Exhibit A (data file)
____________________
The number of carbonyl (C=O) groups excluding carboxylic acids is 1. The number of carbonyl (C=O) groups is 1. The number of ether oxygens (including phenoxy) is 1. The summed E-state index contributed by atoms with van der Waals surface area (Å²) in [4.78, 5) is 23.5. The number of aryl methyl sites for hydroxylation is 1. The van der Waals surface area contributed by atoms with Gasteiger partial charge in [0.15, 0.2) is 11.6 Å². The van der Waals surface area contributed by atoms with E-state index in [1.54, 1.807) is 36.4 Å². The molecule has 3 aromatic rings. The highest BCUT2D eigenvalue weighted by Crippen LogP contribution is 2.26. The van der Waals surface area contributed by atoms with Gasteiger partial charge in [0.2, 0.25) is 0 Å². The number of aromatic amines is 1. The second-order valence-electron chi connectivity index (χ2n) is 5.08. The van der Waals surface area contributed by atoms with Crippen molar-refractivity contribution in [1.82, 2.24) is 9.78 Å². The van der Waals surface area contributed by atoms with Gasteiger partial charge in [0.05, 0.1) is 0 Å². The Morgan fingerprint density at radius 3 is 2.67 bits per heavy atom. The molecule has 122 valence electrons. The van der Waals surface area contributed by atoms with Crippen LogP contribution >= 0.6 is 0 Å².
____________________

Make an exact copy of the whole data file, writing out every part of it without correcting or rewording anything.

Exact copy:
The number of carbonyl (C=O) groups excluding carboxylic acids is 1. The number of carbonyl (C=O) groups is 1. The number of ether oxygens (including phenoxy) is 1. The summed E-state index contributed by atoms with van der Waals surface area (Å²) in [4.78, 5) is 23.5. The number of aryl methyl sites for hydroxylation is 1. The van der Waals surface area contributed by atoms with Gasteiger partial charge in [0.15, 0.2) is 11.6 Å². The van der Waals surface area contributed by atoms with E-state index in [1.54, 1.807) is 36.4 Å². The molecule has 3 aromatic rings. The highest BCUT2D eigenvalue weighted by Crippen LogP contribution is 2.26. The van der Waals surface area contributed by atoms with Gasteiger partial charge in [0.2, 0.25) is 0 Å². The number of aromatic amines is 1. The second-order valence-electron chi connectivity index (χ2n) is 5.08. The van der Waals surface area contributed by atoms with Crippen molar-refractivity contribution in [1.82, 2.24) is 9.78 Å². The van der Waals surface area contributed by atoms with Gasteiger partial charge in [0.05, 0.1) is 0 Å². The Morgan fingerprint density at radius 3 is 2.67 bits per heavy atom. The molecule has 122 valence electrons. The van der Waals surface area contributed by atoms with Crippen LogP contribution >= 0.6 is 0 Å².